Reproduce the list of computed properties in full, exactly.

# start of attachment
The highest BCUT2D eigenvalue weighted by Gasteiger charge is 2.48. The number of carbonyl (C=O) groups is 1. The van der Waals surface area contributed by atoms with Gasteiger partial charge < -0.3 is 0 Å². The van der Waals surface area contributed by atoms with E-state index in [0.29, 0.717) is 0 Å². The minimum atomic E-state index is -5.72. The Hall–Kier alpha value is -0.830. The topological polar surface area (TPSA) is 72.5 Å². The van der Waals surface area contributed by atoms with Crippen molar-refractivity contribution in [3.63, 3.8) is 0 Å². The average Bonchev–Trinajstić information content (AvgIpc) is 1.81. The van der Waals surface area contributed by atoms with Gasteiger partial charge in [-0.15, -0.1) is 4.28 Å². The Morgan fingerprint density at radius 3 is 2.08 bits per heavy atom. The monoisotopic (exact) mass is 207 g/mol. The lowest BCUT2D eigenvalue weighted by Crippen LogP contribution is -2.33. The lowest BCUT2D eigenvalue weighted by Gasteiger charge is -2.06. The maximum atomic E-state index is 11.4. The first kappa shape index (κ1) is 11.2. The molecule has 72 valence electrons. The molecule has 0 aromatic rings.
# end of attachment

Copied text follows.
The highest BCUT2D eigenvalue weighted by Gasteiger charge is 2.48. The number of carbonyl (C=O) groups is 1. The van der Waals surface area contributed by atoms with Gasteiger partial charge < -0.3 is 0 Å². The van der Waals surface area contributed by atoms with E-state index in [0.29, 0.717) is 0 Å². The minimum atomic E-state index is -5.72. The Hall–Kier alpha value is -0.830. The topological polar surface area (TPSA) is 72.5 Å². The van der Waals surface area contributed by atoms with Crippen molar-refractivity contribution in [3.63, 3.8) is 0 Å². The average Bonchev–Trinajstić information content (AvgIpc) is 1.81. The van der Waals surface area contributed by atoms with Gasteiger partial charge in [-0.15, -0.1) is 4.28 Å². The Morgan fingerprint density at radius 3 is 2.08 bits per heavy atom. The monoisotopic (exact) mass is 207 g/mol. The lowest BCUT2D eigenvalue weighted by Crippen LogP contribution is -2.33. The lowest BCUT2D eigenvalue weighted by Gasteiger charge is -2.06. The maximum atomic E-state index is 11.4. The first kappa shape index (κ1) is 11.2. The molecule has 72 valence electrons. The molecule has 0 aromatic rings.